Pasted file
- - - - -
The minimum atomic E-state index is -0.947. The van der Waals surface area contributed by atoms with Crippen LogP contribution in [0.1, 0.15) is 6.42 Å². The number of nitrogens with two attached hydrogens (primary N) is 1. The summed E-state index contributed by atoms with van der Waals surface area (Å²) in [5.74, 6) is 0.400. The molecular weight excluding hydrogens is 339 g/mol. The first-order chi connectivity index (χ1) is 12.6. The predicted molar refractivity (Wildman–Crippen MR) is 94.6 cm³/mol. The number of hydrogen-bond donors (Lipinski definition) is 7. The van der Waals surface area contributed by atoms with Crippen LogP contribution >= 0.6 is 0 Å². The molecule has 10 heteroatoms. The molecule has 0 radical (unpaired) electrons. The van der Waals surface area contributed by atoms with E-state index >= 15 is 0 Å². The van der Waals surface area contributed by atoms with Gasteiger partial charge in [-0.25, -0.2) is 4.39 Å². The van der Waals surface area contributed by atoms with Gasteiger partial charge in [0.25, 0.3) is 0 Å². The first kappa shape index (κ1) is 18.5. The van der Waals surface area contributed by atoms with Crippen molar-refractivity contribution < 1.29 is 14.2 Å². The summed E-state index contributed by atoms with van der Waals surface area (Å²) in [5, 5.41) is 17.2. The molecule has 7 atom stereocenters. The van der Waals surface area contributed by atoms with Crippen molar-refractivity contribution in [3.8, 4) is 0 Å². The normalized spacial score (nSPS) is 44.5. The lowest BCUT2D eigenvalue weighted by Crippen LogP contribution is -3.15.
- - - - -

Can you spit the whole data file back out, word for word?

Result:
The minimum atomic E-state index is -0.947. The van der Waals surface area contributed by atoms with Crippen LogP contribution in [0.1, 0.15) is 6.42 Å². The number of nitrogens with two attached hydrogens (primary N) is 1. The summed E-state index contributed by atoms with van der Waals surface area (Å²) in [5.74, 6) is 0.400. The molecular weight excluding hydrogens is 339 g/mol. The first-order chi connectivity index (χ1) is 12.6. The predicted molar refractivity (Wildman–Crippen MR) is 94.6 cm³/mol. The number of hydrogen-bond donors (Lipinski definition) is 7. The van der Waals surface area contributed by atoms with Crippen LogP contribution >= 0.6 is 0 Å². The molecule has 10 heteroatoms. The molecule has 0 radical (unpaired) electrons. The van der Waals surface area contributed by atoms with E-state index >= 15 is 0 Å². The van der Waals surface area contributed by atoms with Gasteiger partial charge in [-0.25, -0.2) is 4.39 Å². The van der Waals surface area contributed by atoms with Gasteiger partial charge in [0.25, 0.3) is 0 Å². The first kappa shape index (κ1) is 18.5. The van der Waals surface area contributed by atoms with Crippen molar-refractivity contribution < 1.29 is 14.2 Å². The summed E-state index contributed by atoms with van der Waals surface area (Å²) in [5, 5.41) is 17.2. The molecule has 7 atom stereocenters. The van der Waals surface area contributed by atoms with Crippen molar-refractivity contribution in [3.8, 4) is 0 Å². The normalized spacial score (nSPS) is 44.5. The lowest BCUT2D eigenvalue weighted by Crippen LogP contribution is -3.15.